Several American cities have seen their schools shutter recently thanks to teacher strikes. Over the past two years, labor unrest has hit big cities with prominent teachers’ unions, including Columbus, Minneapolis, Oakland, Sacramento, and, most recently, Portland.

Even suburban educators are hitting the picket line. Last month, teachers in tony Newton, Massachusetts, where average pay is $93,000, engaged in an illegal strike that kept students out of school for weeks. Newton was among the tardiest Massachusetts communities in reopening its schools after the Covid shutdowns. The walkout did nothing to help the town’s recovery efforts.

The Newton Teachers Association cited many grievances to justify its work stoppage, but at the heart of its campaign was the false claim that Newton had been perennially stingy to its schools. NTA president Mike Zilles, for example, lambasted the city’s mayor for “chronic underfunding.” The data prove otherwise. Newton has steadily boosted school spending despite falling student enrollment. Between the start of the pandemic and 2022, enrollment in the district declined by 8 percent. This included one in thirty Newton school-aged kids leaving the local public system for private schools.

Ironically, this student exodus was partly the union’s own doing, as it fought to keep schools closed far longer than most other districts nationally. Even so, Newton’s inflation-adjusted spending per pupil rose about 8 percent over the last five years and 17 percent over the last decade, an increase attributable to expanding district employment despite smaller enrollment. Between 2012 and 2022, the number of teachers that the district employed grew 15 percent, while student enrollment shrunk by about 4 percent.

Contra the union’s “chronic underfunding” claim, then, the district had been receiving more money and employing more people to educate fewer students. Nevertheless, the bogus claim was central to the union’s strike messaging. Many parents even accepted it.

The belief that schools are chronically underfunded isn’t limited to Newton. According to a survey one of us conducted during the 2022 Cooperative Election Study, fewer than one in three Americans knows that the federal government sent hundreds of billions in emergency pandemic aid to the nation’s schools, a historic funding boost. (This does not include additional funding from state governments, which were rolling in money from their own pandemic bailouts.) In fact, one in five voters thinks that Uncle Sam cut education spending during the pandemic. This misimpression enabled the NTA to build popular support for its strikes with parents and other community members, and teachers’ unions around the country likely will rely on such ignorance in contract negotiations this summer, with the last of the pandemic-era federal aid running out in September.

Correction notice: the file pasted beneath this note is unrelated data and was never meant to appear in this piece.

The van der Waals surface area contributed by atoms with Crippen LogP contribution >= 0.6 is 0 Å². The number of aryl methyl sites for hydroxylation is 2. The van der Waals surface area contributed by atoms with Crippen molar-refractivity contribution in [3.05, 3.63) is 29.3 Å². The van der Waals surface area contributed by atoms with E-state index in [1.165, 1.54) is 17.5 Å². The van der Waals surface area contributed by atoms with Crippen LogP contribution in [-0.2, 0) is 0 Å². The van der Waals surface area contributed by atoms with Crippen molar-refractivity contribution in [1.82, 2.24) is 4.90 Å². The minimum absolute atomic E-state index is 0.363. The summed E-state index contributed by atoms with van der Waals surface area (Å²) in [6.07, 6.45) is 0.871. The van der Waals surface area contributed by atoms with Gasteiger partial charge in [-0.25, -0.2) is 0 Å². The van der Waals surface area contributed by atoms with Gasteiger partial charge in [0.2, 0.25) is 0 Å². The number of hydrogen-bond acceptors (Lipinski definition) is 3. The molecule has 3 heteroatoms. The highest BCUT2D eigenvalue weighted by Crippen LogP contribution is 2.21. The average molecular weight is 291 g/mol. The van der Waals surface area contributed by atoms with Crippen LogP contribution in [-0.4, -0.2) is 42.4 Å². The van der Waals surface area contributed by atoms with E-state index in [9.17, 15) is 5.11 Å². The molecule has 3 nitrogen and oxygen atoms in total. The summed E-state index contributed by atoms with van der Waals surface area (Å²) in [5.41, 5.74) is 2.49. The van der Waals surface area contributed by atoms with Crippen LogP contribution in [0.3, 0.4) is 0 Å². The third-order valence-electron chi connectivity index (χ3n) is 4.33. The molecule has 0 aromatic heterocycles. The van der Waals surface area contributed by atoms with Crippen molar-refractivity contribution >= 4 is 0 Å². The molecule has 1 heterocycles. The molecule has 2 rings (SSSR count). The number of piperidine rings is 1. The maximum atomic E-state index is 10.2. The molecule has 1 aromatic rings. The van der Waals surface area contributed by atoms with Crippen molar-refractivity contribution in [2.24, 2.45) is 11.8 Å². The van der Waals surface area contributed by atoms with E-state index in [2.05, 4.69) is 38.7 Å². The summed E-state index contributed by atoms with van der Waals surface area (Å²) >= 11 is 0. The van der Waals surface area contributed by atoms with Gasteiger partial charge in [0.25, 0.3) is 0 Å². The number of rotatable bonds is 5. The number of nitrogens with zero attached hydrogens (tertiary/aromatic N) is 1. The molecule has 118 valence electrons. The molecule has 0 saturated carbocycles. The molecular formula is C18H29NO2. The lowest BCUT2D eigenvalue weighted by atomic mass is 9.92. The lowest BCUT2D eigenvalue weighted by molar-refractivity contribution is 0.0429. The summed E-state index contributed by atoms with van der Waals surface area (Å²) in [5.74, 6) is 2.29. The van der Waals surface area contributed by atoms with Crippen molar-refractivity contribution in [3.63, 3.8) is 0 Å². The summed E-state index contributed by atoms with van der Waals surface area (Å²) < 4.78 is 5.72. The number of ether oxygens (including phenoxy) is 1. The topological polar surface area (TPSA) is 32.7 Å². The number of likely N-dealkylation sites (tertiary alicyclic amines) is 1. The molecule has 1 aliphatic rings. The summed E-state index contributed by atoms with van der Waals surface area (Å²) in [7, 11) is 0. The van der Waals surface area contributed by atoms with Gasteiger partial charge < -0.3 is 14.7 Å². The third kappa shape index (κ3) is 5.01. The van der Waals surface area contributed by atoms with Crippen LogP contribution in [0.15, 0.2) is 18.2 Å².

In this environment, Newton’s experience may be a preview of broader labor unrest to come. Schools’ financial woes present fertile ground for union mobilization and electioneering. Public schools hemorrhaged students during the pandemic, which accelerated the enrollment declines that were already under way due to a shrinking school-aged population. Federal money allowed districts to backfill emerging budget holes and put off fraught but necessary right-sizing decisions. As that money expires, districts will be forced to confront these realities.

School-district leaders are about to find themselves in an unenviable position. Federal money is drying up. Student enrollment is declining. And unions have a history of arguing that any resulting budgetary adjustments are evidence of underfunded public education and justify teachers’ strikes. But fiscal and enrollment realities will not change, nor will the academic needs of students still reeling from pandemic learning loss.

Local leaders’ only option: preempt union talking points and educate voters about the billions of dollars injected into local schools in recent years and the need to adjust to smaller student populations. Winning local parents and taxpayers to their side before an imminent strike won’t prevent labor action, but it would put communities in a stronger position to push back on union demands and make better choices on behalf of children in American public schools.

Photo by Jonathan Wiggs/The Boston Globe via Getty Images


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